“Rivendell 9 to 5” is hardcore hilarious, serious nonsense. One of my guilty pleasures of the last few months has been reading Claudio’s fics. I adore them. He has seen me through many a long and lonely night, bouts of depression, and pernicious and persistent writer’s block. When the world has been dark and dreary and the dawn both too close and too far away, he has always been there for me. (Patience, patience. This is being scored on number of words you know and Claudio is a master and deserves the full complement.) I learned at a highly-respected university that among the characteristics of what constitutes great literature is a universality of themes and a quality that draws the reader to return to read it over and over again only to discover with the passage of time and experience further precious nuggets of Truth. Hey, then, by those standards, “Rivendell 9 to 5” is unequivocally great literature. And how about those timeless and well-drawn characters? I can see my own often more than mildly dysfunctional family through the prism of Claudio’s characters and his understanding that every family in its own special way is dysfunctional be it Noldor, Sindar or Silvan, living in Rivendell, Mirkwood, or on its way to Valinor. When my youngest rails on about how her older brother unknowingly embarrasses and humiliates her by sending her publicly visible stupid comments on “MySpace,” I cannot help but think that she is my Elladan (intelligent, sensitive, but seemingly mired in the trivial inanities of day-to-day modern life), while he is her Elrohir (beloved, irritating, immature, amazingly clueless brother). More examples of how “Rivendell 9 to 5” transcends place and time: I flew to a family wedding last week. And what did I think of as I neared the security checkpoint? I thought of how Erestor had his nail file confiscated at the airport before that fateful flight which comprised the first leg of the journey of he and Elrond to Valinor. By the way, when I first read that airport section of the first chapter and Claudio slyly slips in that momentous bit from Elladan that he thinks he might not see his father again, I was overcome by emotion. What is this? Is Elladan pondering the choice of the Peredhel? Can he be thinking of a mortal life? Well, I still don’t know: cliffhanger, foreshadowing, red herring? No matter. I’m hooked. There are too many great parts to list them all. But I’ve got to mention a few. Loved it when Legolas, in the company of Elladan and Elrohir, is reading Thranduil’s email and gets caught by an IM and is stuck exchanging endless IMs with Glorfindel while pretending to be his father. Can’t tell you why reading Celeborn being called grandpa in Claudio’s context is so funny. It just is. Love the part where Elladan and Elrohir go to Mirkwood and the description of its discomforts in comparison to Rivendell or Lothlórien. Great line there too: [Valar save me, I am in a third world country.] Been there. Done that. (Not Mirkwood, but places like that!) The lack of water pressure and hoping for something ethnic and getting Frosted Flakes. Legolas is adorable in this story—much more developed and likeable than he was in “The Elladan show.” What a guy! He knows how to make Nandorin food, including hot and sour soup and pan fried dumplings. Hmmm? And he’s nice to look at too. Well, I won’t speculate on what comes next, but just hope Claudio gets back to work on this story soon. Great stuff.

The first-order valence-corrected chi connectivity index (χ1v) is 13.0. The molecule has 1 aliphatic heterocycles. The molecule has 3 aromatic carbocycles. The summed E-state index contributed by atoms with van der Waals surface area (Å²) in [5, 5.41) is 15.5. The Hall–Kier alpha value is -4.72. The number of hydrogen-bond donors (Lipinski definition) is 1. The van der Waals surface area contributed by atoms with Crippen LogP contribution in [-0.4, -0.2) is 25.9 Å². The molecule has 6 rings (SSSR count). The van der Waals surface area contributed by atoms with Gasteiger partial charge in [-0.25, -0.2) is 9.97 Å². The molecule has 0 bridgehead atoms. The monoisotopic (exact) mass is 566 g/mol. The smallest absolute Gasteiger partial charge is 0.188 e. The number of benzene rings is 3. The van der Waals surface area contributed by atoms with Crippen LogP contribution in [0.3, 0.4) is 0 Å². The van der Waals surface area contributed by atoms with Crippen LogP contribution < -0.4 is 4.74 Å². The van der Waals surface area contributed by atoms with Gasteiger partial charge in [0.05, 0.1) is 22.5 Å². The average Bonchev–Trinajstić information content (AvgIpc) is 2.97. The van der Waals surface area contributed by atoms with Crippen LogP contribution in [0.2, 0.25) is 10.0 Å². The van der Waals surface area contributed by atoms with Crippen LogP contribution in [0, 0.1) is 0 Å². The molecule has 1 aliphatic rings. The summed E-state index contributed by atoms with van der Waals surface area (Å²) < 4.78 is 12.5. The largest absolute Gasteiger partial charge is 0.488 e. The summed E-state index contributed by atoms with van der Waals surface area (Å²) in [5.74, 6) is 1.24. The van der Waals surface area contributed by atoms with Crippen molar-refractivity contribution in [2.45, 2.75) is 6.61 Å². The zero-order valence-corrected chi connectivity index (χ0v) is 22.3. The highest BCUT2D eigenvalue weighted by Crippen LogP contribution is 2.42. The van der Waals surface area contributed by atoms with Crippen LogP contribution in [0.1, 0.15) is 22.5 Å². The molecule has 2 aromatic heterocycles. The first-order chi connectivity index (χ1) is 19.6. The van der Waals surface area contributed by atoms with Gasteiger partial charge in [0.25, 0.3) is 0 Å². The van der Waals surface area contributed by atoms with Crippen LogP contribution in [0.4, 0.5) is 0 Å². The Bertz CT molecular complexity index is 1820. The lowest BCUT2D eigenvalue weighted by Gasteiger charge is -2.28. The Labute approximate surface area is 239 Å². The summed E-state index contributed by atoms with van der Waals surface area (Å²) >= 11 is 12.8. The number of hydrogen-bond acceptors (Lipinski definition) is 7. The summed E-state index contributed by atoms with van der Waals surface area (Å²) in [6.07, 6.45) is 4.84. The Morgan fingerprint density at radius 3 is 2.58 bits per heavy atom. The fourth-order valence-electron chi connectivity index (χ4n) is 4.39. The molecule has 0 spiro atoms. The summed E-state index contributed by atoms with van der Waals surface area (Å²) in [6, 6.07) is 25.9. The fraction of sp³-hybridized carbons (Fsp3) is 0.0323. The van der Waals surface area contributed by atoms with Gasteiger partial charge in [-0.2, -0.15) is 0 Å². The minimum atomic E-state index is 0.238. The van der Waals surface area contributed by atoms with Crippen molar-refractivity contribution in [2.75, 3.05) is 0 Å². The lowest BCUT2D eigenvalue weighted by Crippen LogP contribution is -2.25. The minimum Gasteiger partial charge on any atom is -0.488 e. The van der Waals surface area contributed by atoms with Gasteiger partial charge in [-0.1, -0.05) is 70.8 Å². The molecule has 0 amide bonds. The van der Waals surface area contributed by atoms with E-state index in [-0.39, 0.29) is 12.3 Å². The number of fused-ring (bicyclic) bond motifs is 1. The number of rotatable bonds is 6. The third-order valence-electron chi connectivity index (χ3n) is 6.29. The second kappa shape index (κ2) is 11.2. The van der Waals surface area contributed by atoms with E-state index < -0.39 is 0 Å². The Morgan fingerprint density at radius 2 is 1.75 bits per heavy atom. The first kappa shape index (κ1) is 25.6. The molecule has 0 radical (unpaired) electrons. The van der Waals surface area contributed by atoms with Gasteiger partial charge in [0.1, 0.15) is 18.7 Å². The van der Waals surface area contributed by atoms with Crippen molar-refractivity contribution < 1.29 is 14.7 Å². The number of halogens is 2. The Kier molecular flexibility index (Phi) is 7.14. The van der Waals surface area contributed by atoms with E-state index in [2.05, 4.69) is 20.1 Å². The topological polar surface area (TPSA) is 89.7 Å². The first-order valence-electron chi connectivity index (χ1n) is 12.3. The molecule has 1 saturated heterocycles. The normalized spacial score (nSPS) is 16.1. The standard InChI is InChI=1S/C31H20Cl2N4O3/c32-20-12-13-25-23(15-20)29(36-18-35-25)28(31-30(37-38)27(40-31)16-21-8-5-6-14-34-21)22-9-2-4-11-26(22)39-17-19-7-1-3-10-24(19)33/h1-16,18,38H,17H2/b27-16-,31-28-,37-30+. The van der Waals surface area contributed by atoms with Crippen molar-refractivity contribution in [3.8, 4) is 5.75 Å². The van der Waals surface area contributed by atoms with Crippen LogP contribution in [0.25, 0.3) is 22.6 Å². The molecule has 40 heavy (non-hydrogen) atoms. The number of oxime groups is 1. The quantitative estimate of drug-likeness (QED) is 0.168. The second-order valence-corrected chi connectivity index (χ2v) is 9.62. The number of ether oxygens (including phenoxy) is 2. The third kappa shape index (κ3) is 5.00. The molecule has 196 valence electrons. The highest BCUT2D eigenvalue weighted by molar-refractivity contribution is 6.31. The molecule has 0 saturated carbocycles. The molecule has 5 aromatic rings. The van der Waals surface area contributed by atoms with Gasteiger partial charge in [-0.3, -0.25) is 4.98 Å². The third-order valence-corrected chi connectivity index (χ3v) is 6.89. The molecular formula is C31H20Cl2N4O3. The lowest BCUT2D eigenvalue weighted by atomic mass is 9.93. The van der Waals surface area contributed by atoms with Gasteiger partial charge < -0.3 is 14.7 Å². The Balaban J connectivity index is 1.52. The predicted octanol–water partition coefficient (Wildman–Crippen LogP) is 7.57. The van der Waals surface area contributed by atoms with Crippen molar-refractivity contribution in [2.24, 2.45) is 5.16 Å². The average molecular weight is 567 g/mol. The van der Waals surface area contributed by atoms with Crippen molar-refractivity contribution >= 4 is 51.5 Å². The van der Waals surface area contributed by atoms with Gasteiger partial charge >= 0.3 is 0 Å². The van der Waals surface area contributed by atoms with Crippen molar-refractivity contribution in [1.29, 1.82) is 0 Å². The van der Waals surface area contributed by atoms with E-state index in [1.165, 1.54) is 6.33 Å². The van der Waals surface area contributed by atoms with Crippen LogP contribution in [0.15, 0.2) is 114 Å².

Reviewed by: Marta  ✧  Score: 6

This series of stories has really grown on me as I've read them. The premise of elves in a Middle-earth tht's really rather modern isn't one that is naturally appealing to me, but it's hilarious in these author's hands. And every now and then we see just enough of a hint of Middle-earth to where it still seems like fanfic. Farse, obviously, but there are tie-ins like how a Noldorin elf woould view Silvan culture (and vice versa). Here we see Elladan as the de-facto ruler of Rivendell now that Elrond et al have sailed for Valinor. One would think that Elrohir would mature, but he is still so... well, Elrohir as he is in all the earlier stories. Iguana, Nintendo, and all. The stress of working in an office, the idiocy of income taxes, the frustration with bureaucracy and the realization that even if you are the prime minister you can't get two bowls of soup - well, it made me smile. I look forward to more.

Reviewed by: Súlriel  ✧  Score: 4

This is just too funny, I don't even know where to start, from the mental image of Elrond pulling up his socks to the pool noodles, the sprained jaw and the cafeteria cards, I'm laughing so hard I'm crying. All I can think is Elladan must secretly be in charge of my life and I'm afraid to look outside, because I think there might be a rubber catus on my truck's antenna. and don't even 'go there' with the salary and taxes. Thank you again for another addition to your wonderful Elladan and Elrohir stories.

Reviewed by: Dreamflower  ✧  Score: 1

This is *seriously* strange! I don't think I've ever seen anything quite like it before.